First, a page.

We may have gotten the answer to the first question. Flyers GM Paul Holmgren announced today that five players will need offseason surgery, and that Jeff Carter (hip), Scott Hartnell (hip) and Chris Pronger's (back) statuses are still being determined.
Andrej Meszaros will have surgery on his wrist, Kris Versteeg on a stomach muscle, Blair Betts on a finger, Michael Leighton on his hip and captain Mike Richards on his wrist—an injury that has bothered him since training camp back in September.
Holmgren said that doctors cleared Richards to play through the injury, but believes that it may have negatively affected his faceoff performance as well as his shot. After all, Richards only scored one goal on 43 shots in the playoffs.
Despite news of a season-long wrist problem, that is not the most controversial Richards news of the day. That honor belongs to Richards and his Twitter account.
Last night, CSN Philly's Flyers beat writer Tim Panaccio published an article spreading the rumor that Flyers head coach Peter Laviolette and Mike Richards have a strained relationship. He said that, according to sources, the two weren't even speaking by the end of the season, speculating the source of tension was another possible reason for the Flyers troubles at the end.
Laviolette and Holmgren were quick to squash that rumor.
“Mike is a good, quiet leader. When he is going and our team is going, he is usually the guy in the forefront leading the charge. Since I’ve been here he’s done a good job. I can’t speak to how he handles you guys (the media), but I can tell you in here the players respect Mike," Laviolette said.
Holmgren's words showed obvious frustration at the latest rumor regarding his captain and coach, with one sentence even being unpublishable. "I don't know where all this is coming from. You guys know Mike. He's a quiet kid. He's a hard guy to talk to sometimes, for anyone. Probably even his closest friends. He's just a quiet guy," Holmgren said.
Richards did not speak to the media. However, he did give his opinion on Twitter. "Tim Panaccio thinks I'm moody and withdrawn with him. Maybe because he writes articles that are no where close to being true," Richards tweeted this afternoon.
Those words caused quite a stir, prompting CBC's Elliotte Friedman to say that, perhaps, Holmgren should look to make a captain change.
"If I was Paul Holmgren, I'd ask Mike Richards if he wanted to drop the 'C' for an 'A' because the interaction between Richards and the Philly media is painful to watch. Richards takes the questions very personally and everyone might be better off if he did it less often and simply concentrated on playing. This move happened years ago with Eric Desjardins and Keith Primeau and it can happen again with Richards and Chris Pronger," Friedman wrote.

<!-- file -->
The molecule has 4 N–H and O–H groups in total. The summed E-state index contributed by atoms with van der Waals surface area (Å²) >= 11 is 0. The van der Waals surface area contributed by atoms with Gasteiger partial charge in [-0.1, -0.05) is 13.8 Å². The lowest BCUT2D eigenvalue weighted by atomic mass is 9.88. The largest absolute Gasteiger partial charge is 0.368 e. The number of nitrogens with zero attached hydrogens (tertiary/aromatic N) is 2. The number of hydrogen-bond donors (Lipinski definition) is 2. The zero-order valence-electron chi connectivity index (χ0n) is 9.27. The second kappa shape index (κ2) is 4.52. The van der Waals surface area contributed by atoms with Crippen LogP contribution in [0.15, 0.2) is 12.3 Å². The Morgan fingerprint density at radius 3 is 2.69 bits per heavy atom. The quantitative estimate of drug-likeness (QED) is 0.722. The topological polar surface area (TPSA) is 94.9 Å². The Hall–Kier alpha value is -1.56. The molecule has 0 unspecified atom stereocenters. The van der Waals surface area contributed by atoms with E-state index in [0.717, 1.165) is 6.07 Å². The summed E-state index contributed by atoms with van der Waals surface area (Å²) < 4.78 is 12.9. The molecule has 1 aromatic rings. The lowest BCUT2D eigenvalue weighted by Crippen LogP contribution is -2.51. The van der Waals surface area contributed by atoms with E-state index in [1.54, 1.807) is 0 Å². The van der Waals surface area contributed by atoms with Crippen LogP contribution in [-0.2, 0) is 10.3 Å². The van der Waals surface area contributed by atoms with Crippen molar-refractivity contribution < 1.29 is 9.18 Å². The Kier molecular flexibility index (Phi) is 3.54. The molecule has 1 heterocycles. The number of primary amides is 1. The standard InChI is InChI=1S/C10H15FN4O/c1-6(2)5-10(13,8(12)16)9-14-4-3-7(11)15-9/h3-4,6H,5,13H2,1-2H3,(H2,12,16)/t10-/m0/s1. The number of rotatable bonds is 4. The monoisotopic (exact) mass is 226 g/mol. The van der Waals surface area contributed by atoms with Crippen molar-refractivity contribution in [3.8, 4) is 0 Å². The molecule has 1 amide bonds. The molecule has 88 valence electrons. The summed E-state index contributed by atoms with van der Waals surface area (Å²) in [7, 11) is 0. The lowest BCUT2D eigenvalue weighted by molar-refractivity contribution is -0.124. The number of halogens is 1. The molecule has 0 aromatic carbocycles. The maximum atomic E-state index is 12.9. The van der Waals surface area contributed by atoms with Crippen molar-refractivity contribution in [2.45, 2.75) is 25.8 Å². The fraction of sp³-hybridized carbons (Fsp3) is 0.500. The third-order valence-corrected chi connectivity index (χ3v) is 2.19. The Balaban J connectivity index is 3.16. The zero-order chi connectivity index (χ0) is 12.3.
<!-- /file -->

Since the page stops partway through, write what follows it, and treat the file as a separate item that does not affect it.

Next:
This isn't the first time that Richards has had a problem with the Philly media or had his captaincy questioned. And it probably won't be the last time.
However, Richards was given the "C" before the start of the 2008-09 season, his third year with the team. Surely upper management understood Richards' reserved personality and had no problem naming him captain in spite of it.
After all, teams don't win championships because of their captains' interactions with the media. They win championships based on hard work, dedication, teamwork and a bit of luck.
In Richards' still young career, he has already won a Memorial Cup, Calder Cup, World Juniors gold medal and Olympic gold medal with his respective teams. Richards was named captain of the Kitchener Rangers after that Memorial Cup victory and was captain of the Team Canada WJC gold medal-winning team—testaments to his leadership skills.
Oh, and his coaches, teammates and anyone who followed the Flyers during the playoffs last year saw the huge role that Richards played when the Flyers came two games shy of a Stanley Cup win.
It is kind of ridiculous to think a team should strip its captain of his "C" because he is uncomfortable dealing with the media. The Flyers seem to recognize that and have accommodated Richards. Pronger has spoken to the media more frequently, as the team's media representative, with Richards leading the team on the ice and in the locker room.
Even Pronger seems to have a love/hate relationship with the Philly media. He just does a better job of giving it back to them because he gets it.
Finally, Richards is still young and will get better at dealing with the media. He even seemed to be more comfortable with his dealings this year at times. He also seemed to embrace his inner Chris Pronger, with Pronger-like quips in response to questions.
Richards has always let his actions on the ice speak for themselves. Once he gets the surgery to repair his wrist, he will be able to return to that and that should settle this matter—for a short while at least.